Abstract: Since the global financial crisis, European governments have sought to intensify the supervision of financial markets. Yet few studies have empirically examined whether regulatory approaches have systematically shifted in the aftermath of the crisis, and how these reforms have been mediated by long standing national strategies to promote domestic financial interests in the European single market. Examining hundreds of enforcement actions in three key European jurisdictions, this article provides one of the first comparative assessments of the pattern of longitudinal change since the crisis. In the UK, aggregate monetary penalties have increased 40-fold, and criminal sanctions have skyrocketed since 2009, while in France and Germany, the enforcement pattern has been more continuous, with both countries assessing penalties and prosecuting insider trading at similar rates before and after the crisis. The mixed pattern of change can be explained by domestic policymakers’ perception of the crisis. Where pre-crisis regulatory practices were seen as contributing to the financial meltdown, as in the UK, policymakers have overhauled domestic supervisory practices. But where domestic practices were not implicated, as in France and Germany, securities supervision has been less dramatically altered. While the regulatory path pursued in all three cases continues to reflect pre-existing strategies to promote national financial interests within the Single European Market, re-regulation on the European level may delimit regulators’ capacity to promote domestic financial interests in the future.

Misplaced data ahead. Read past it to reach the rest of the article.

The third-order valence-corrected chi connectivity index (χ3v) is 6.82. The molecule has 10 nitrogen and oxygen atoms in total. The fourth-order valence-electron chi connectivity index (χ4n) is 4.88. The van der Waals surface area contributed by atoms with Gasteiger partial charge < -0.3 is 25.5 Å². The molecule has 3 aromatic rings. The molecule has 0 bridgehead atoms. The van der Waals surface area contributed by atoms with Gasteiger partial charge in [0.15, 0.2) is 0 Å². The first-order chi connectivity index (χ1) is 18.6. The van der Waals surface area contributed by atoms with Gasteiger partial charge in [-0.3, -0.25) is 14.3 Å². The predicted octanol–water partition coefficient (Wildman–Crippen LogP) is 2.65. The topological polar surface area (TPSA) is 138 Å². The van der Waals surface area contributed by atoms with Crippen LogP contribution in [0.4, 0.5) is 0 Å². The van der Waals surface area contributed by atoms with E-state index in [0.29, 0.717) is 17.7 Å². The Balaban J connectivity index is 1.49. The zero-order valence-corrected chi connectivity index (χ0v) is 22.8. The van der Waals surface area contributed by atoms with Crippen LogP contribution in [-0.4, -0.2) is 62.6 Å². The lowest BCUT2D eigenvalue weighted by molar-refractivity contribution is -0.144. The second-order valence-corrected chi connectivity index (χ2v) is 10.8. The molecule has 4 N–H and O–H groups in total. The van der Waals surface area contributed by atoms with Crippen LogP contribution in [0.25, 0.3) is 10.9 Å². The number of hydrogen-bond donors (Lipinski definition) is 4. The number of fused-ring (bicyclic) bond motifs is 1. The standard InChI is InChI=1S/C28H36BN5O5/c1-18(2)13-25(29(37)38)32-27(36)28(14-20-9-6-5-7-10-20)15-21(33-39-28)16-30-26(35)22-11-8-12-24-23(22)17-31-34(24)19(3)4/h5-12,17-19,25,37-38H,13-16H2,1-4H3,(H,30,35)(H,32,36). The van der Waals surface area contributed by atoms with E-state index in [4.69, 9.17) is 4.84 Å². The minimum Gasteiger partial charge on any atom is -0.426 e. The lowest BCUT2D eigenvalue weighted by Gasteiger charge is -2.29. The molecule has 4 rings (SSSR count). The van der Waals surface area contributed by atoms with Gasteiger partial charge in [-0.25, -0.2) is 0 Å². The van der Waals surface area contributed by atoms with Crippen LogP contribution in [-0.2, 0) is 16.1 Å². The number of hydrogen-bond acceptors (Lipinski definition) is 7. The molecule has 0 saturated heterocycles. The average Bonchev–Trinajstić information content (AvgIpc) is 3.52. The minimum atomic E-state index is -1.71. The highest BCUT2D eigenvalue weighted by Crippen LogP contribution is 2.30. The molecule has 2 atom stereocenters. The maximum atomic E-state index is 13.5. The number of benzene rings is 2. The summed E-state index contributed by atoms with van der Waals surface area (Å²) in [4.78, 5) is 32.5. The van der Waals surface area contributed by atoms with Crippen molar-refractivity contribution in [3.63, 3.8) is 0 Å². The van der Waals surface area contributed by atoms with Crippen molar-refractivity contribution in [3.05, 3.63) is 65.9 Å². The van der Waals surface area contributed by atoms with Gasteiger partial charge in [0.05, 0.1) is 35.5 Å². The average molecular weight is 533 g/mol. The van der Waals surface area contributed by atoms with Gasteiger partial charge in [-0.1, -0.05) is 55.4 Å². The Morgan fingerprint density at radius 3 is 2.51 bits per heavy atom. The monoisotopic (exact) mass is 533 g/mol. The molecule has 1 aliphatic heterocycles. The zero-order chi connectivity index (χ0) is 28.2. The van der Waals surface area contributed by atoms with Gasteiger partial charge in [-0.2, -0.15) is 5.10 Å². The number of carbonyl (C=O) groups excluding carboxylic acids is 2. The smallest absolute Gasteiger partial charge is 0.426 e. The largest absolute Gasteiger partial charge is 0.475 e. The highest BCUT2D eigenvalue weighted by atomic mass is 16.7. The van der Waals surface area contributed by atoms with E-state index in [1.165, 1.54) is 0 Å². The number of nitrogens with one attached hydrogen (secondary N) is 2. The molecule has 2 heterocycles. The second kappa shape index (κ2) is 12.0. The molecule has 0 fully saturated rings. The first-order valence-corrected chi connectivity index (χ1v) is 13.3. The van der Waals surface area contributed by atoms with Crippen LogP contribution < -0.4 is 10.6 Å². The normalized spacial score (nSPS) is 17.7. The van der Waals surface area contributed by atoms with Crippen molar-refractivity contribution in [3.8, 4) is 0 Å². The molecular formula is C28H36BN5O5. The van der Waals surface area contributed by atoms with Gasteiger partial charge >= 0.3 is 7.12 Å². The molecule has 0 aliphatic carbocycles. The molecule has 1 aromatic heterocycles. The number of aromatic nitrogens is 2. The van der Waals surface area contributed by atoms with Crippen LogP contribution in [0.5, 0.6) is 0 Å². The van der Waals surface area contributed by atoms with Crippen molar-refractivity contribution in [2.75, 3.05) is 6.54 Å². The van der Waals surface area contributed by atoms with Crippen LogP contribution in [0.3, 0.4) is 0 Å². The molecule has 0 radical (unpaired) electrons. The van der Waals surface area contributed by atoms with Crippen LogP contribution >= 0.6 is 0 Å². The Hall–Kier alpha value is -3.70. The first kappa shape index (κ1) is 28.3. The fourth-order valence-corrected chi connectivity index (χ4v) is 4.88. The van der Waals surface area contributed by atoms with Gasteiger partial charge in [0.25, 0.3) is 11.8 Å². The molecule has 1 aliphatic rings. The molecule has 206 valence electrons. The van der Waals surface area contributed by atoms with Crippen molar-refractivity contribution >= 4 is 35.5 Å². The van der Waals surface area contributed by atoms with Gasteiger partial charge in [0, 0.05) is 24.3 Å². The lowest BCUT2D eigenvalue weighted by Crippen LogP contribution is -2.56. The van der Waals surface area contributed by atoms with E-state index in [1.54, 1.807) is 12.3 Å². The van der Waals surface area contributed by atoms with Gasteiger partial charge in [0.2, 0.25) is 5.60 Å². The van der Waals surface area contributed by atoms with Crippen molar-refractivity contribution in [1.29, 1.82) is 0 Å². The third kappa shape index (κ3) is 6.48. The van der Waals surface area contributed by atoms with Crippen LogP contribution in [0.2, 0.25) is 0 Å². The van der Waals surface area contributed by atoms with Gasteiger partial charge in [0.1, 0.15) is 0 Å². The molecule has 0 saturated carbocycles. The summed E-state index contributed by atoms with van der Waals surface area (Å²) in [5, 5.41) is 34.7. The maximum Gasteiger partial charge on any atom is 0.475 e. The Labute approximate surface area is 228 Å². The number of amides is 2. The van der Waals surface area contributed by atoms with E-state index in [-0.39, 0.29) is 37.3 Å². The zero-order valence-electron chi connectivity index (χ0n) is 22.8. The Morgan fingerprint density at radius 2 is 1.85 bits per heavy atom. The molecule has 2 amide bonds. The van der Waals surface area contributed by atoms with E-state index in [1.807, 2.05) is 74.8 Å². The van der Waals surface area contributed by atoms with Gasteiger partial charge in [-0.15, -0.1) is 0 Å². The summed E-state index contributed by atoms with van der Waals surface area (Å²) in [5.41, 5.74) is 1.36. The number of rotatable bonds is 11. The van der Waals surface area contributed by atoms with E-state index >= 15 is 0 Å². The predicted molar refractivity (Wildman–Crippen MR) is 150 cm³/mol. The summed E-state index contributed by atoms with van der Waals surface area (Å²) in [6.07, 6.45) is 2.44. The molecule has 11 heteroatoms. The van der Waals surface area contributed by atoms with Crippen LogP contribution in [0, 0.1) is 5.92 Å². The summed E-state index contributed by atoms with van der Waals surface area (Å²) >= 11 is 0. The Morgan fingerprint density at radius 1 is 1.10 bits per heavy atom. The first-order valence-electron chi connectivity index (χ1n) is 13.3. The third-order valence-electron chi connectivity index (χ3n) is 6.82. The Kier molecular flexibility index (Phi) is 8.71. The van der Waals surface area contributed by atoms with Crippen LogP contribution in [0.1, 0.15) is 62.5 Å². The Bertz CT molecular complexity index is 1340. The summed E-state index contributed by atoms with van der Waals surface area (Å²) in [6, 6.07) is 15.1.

Europeans’ confidence in political institutions has dropped precipitously since the onset of the Euro-crisis in 2010. However, the decline in public trust in government varies tremendously across countries and occupational and educational groups. Analyzing more than 600,000 responses from 23 waves of the Eurobarometer conducted from 2004-2015, we find that economic factors explain much of the cross-national and over-time variation. The baseline level of trust is influenced greatly by a person’s position in the labor market: across European countries, citizens with more education and higher levels of skills, express more trust in government than those educational and occupational groups that have benefited less from European integration. The acute decline in the level of public trust in the past decade also has strong economic foundations. Residents of debtor countries that have seen unemployment rates skyrocket in recent years are now much less likely to trust national government than those in creditor countries that have fared better during the economic crisis, while the unemployed have lost faith in government to a greater degree than other parts of the population. Cultural, ideational, and political factors remain important for baseline levels of trust, but on their own they cannot explain the acute, asymmetrical decline in citizen trust observed over the last decade.